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Reprinted with permission from AlterNet.


2017 wasn’t an easy year for progressive activists by any stretch. Between the Muslim ban, the riot in Charlottesville and the struggling Dream Act, it was hard to find any silver linings for social justice. But in cities throughout the U.S., grassroots activism resulted in the successful removal of some of the remaining monuments of our country’s dark past: statues to Confederate war heroes. One such victory in Memphis, Tennessee, came about largely thanks to Tami Sawyer, an education reformer and the face of the #TakeEmDown901 movement, who is now launching a political campaign using her new platform.

Last month, after years of debate between local Black Lives Matter leaders and right-leaning state representatives, Memphis city leaders voted to remove two highly controversial statues: one of Jefferson Davis, a Confederate icon and the first grand wizard of the Ku Klux Klan, and one of Gen. Nathan Bedford Forrest, another early Klan leader.

“Jefferson Davis is known to have said that it is the duty of the white Christian man to own black people because they are unintelligent,” Tami Sawyer told Chalkbeat last year. “So, why is it important for me? It’s because a man that told me that I was dumb and needed to be picking his cotton can’t stand in my city.”

A Memphis native, Sawyer attended the University of Memphis and Howard University law school for a year before taking a job with the U.S. Navy to help diversify their hiring practices. She then moved back to Memphis to take on a similar role with the city’s branch of Teach for America. She quickly became involved in organizing protests in response to the killings of Michael Brown and Memphis teen Darrius Stewart, then turned her attention to the removal of the Jefferson Davis and Nathan Bedford Forrest statues. “To see them taken down at the end of the year was a joyous occasion,” Sawyer told AlterNet. “It was a long road with a lot of back and forth between us and the city, but I rest well at night knowing we led a movement that helped change our city.”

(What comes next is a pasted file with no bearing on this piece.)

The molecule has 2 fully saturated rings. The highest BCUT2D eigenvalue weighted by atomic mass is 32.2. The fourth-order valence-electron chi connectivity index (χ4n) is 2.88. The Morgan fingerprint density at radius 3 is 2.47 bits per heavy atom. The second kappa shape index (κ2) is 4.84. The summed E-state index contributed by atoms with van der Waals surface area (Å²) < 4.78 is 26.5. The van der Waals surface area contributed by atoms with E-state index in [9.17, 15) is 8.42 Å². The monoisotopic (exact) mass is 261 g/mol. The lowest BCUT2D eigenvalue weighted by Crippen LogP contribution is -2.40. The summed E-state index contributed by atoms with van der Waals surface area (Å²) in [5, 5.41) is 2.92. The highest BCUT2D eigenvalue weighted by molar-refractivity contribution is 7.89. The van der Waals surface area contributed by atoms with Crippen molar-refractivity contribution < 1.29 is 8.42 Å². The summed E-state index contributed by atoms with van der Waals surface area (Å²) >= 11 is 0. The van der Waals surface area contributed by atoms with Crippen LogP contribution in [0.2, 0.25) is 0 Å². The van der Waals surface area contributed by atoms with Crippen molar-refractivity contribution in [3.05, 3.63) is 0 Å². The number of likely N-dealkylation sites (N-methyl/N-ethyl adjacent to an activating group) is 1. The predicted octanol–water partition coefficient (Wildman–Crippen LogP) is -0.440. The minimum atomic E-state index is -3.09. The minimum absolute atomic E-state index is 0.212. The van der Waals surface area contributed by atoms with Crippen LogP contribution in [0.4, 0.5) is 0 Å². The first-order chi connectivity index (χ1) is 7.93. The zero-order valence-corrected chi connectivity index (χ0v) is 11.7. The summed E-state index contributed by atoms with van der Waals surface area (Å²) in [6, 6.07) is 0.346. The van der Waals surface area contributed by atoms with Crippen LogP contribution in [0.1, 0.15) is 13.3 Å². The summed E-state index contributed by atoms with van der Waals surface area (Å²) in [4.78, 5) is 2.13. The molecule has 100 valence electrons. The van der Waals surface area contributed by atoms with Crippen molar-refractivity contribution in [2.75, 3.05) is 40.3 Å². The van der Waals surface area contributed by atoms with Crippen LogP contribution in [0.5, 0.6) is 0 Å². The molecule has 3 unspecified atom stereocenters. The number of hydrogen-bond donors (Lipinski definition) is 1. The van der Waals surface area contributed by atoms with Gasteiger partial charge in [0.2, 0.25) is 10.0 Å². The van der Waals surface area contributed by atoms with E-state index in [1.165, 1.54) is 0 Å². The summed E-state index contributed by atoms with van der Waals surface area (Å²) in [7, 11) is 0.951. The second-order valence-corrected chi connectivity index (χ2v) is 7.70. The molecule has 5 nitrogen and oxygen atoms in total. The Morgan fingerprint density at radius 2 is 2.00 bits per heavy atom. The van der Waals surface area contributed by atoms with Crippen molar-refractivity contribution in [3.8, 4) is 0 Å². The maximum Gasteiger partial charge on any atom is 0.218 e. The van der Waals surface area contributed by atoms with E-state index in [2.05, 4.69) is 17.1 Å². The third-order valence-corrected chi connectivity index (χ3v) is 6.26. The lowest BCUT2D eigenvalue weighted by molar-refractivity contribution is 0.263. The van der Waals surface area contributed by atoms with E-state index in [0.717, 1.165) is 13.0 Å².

Now that the #TakeEmDown901 movement has succeeded in its mission, Sawyer, voted one of 18 “Tennesseans to watch in 2018” by USA Today, has become the latest of several high-profile local activists to launch political campaigns in recent years. Think of Deray McKesson, Khalid Kamau and the many women who’ve declared candidacy for 2018 after participating in the Women’s March. Like them, Sawyer considers herself part of a new wave of activist-candidates aspiring to public office—with one caveat. “We have to be careful; a lot of people say they’re activists, but the first thing they do when they’re elected is put more police on the street,” Sawyer said.

“But yes, I do believe I’m part of that future. This is a people’s revolution. I’m excited to see that 25,000 women are running, to see young black politicians and young Latinos stepping up. I’m really excited about the last few years. We’re on the verge of real change. I think the type of people we’ll be electing will be much more aware of the impact of systemic oppression on our country and how to repair that with policy.”

At a time when a major push for progress is coming from tech entrepreneurs like the Zuckerbergs of the world, it’s a bit surprising that Sawyer would use a traditional mode like public office to enact change as opposed to the private sector. But for Sawyer, after fighting for years to bring down Memphis’ Confederate statues, launching her campaign for county commissioner felt like the natural next step.

“When I was on the ground doing this work in Memphis, we spent so much time telling officials to listen to us, and there was no one who represents us permanently. I was tired of always asking that people do what I thought was the right thing. There’s a cap on their engagement. I saw our city blocking us out more and more and not responding.” Sawyer decided to run for office to fill this need. No one else was listening to progressives and those fighting for social justice on the ground. “We need leaders who are aligned to our goals. The movement can’t exist just in the street. We need people in office who are connected to the movement.”

Sawyer has words of wisdom for others fighting their own battles to remove the last remnants of the Confederacy. Such campaigns are still underway in Durham, Hollywood, Florida, and elsewhere. “People are gonna say it’s not important, there are other things to focus on. But it’s an important fight. It’s a people’s movement, so don’t give up.”

Liz Posner is a managing editor at AlterNet. Her work has appeared on, Bust, Bustle, Refinery29, and elsewhere. Follow her on Twitter at @elizpos.


Header image source.

Photo by Mediamodifier from Pixabay

Reprinted with permission from TomDispatch

When it rains, pieces of glass, pottery, and metal rise through the mud in the hills surrounding my Maryland home. The other day, I walked outside barefoot to fetch one of my kid's shoes and a pottery shard stabbed me in the heel. Nursing a minor infection, I wondered how long that fragment dated back.

A neighbor of mine found what he said looked like a cartridge case from an old percussion-cap rifle in his pumpkin patch. He told us that the battle of Monocacy had been fought on these grounds in July 1864, with 1,300 Union and 900 Confederate troops killed or wounded here. The stuff that surfaces in my fields when it storms may or may not be battle artifacts, but it does remind me that the past lingers and that modern America was formed in a civil war.

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